The Graham family has controlled the iconic newspaper since the 1930s, including at its height in the mid 1970s when Bob Woodward and Carl Bernstein’s coverage of the Watergate scandal helped to topple President Richard Nixon. But that ends with the deal today: Jeff Bezos has agreed to pay $250M for The Washington Post and other newspapers owned by its parent company, but not related properties Slate magazine, TheRoot.com and Foreign Policy. Bezos also is not buying the Post–Newsweek TV Stations and Cable ONE; they will stay with the Washington Post Co., which will change its name.
“I understand the critical role the Post plays in Washington, DC and our nation, and the Post’s values will not change,” Bezos says. “Our duty to readers will continue to be the heart of the Post, and I am very optimistic about the future.” He has asked CEO and Publisher Katharine Weymouth, General Manager Stephen Hills, Executive Editor Martin Baron, and Editorial Page Editor Fred Hiatt to remain in their positions. The release emphasizes that Bezos is buying the papers “in his individual capacity,” not to be part of Amazon. “The Post could have survived under the [Washington Post] company’s ownership and been profitable for the foreseeable future,” CEO Donald Graham told his paper. “But we wanted to do more than survive. I’m not saying this guarantees success but it gives us a much greater chance of success.” In a letter to readers Weymouth said that the decision to sell was made “with a heavy heart,” but adds that Bezos “will continue the tradition that the Graham family started” to offer “tough, penetrating, insightful, and indispensable journalism.”
Last week the company reported that The Washington Post‘s daily circulation in the first half of 2013 was down 7.1% vs the period last year to 447,700. The company’s newspaper business reported a net loss of $49.3M, up from a $33.2M loss in the first half of 2012, on revenues of $265.7M, -2%. Washington Post shares are up 5.2% in post-market trading.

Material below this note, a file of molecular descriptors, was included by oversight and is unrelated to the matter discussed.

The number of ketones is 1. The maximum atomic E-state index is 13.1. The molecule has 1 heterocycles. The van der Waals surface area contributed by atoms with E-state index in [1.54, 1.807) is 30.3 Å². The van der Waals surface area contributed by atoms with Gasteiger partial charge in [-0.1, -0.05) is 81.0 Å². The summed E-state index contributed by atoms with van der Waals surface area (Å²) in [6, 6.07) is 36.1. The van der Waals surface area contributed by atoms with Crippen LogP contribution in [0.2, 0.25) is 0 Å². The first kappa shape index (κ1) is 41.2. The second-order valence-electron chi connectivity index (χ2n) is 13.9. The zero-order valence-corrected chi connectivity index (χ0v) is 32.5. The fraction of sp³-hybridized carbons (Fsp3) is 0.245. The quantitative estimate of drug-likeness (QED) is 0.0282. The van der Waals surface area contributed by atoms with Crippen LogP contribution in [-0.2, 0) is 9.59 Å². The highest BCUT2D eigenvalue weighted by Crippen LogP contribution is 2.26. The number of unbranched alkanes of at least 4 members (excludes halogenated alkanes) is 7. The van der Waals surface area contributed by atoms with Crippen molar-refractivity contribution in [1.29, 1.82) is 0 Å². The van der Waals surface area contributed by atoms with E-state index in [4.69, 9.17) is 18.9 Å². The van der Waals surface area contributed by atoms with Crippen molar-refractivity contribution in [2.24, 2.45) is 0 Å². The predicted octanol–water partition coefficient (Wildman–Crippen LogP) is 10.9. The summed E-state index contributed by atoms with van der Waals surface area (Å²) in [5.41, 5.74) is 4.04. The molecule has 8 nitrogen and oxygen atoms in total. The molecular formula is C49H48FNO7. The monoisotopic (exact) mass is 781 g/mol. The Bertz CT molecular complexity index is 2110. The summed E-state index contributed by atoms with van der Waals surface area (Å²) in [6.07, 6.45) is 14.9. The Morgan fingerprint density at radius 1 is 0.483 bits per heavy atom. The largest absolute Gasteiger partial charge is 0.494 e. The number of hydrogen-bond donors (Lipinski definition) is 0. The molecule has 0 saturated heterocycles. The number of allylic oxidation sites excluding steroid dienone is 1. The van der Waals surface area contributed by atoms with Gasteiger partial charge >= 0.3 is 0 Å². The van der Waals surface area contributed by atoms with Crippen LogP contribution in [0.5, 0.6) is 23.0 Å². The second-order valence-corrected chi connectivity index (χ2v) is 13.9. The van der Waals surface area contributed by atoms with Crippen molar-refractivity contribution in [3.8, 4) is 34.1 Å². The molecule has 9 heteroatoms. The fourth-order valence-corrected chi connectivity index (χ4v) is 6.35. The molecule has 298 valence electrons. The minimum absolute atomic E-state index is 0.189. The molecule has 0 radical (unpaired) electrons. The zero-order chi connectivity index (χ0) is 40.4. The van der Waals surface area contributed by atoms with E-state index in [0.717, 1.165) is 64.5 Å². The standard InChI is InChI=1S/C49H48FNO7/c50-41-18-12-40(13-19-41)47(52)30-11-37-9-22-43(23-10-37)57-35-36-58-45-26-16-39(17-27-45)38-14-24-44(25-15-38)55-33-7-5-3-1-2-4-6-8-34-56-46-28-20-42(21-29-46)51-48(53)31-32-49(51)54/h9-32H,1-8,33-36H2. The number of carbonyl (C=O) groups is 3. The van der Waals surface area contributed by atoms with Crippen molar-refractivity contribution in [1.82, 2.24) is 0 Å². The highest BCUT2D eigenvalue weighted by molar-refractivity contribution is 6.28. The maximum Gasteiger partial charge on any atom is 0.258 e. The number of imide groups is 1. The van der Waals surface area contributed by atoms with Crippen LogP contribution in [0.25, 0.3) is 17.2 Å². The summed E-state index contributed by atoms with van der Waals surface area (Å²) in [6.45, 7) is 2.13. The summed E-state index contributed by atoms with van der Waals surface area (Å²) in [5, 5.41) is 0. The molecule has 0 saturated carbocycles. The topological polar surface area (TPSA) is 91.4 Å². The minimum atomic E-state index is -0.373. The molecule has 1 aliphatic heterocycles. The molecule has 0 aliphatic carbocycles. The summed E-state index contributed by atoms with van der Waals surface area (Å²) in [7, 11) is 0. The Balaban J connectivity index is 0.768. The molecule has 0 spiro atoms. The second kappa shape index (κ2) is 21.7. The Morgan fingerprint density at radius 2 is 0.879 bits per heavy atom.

Here’s the release:
WASHINGTON–Aug. 5, 2013– The Washington Post Company (NYSE: WPO) announced today that it has signed a contract to sell its newspaper publishing businesses, including The Washington Post newspaper, to Jeffrey P. Bezos.
The purchaser is an entity that belongs to Mr. Bezos in his individual capacity and is not Amazon.com, Inc.
“Everyone at the Post Company and everyone in our family has always been proud of The Washington Post — of the newspaper we publish and of the people who write and produce it,” said Donald E. Graham, Chairman and CEO of The Washington Post Company. “I, along with Katharine Weymouth and our board of directors, decided to sell only after years of familiar newspaper-industry challenges made us wonder if there might be another owner who would be better for the Post (after a transaction that would be in the best interest of our shareholders). Jeff Bezos’ proven technology and business genius, his long-term approach and his personal decency make him a uniquely good new owner for the Post.”
“I understand the critical role the Post plays in Washington, DC and our nation, and the Post’s values will not change,” said Mr. Bezos. “Our duty to readers will continue to be the heart of the Post, and I am very optimistic about the future.”
Mr. Bezos has asked Katharine Weymouth, CEO and Publisher of The Washington Post; Stephen P. Hills, President and General Manager; Martin Baron, Executive Editor; and Fred Hiatt, Editor of the Editorial Page to continue in those roles.
“With Mr. Bezos as our owner, this is the beginning of an exciting new era,” said Ms. Weymouth. “I am honored to continue as CEO and Publisher. I have asked the entire senior management team at all of the businesses being sold to continue in their roles as well.”
The transaction covers The Washington Post and other publishing businesses, including the Express newspaper, The Gazette Newspapers, Southern Maryland Newspapers, Fairfax County Times, El Tiempo Latino and Greater Washington Publishing.
Slate magazine, TheRoot.com and Foreign Policy are not part of the transaction and will remain with The Washington Post Company, as will the WaPo Labs and SocialCode businesses, the Company’s interest in Classified Ventures and certain real estate assets, including the headquarters building in downtown Washington, DC. The Washington Post Company, which also owns Kaplan, Post–Newsweek Stations and Cable ONE, will be changing its name in connection with the transaction; no new name has yet been announced.
The purchase price is $250 million, subject to normal working capital adjustments, payable at closing later this year.
Allen & Co. assisted the Post Company in the sale process.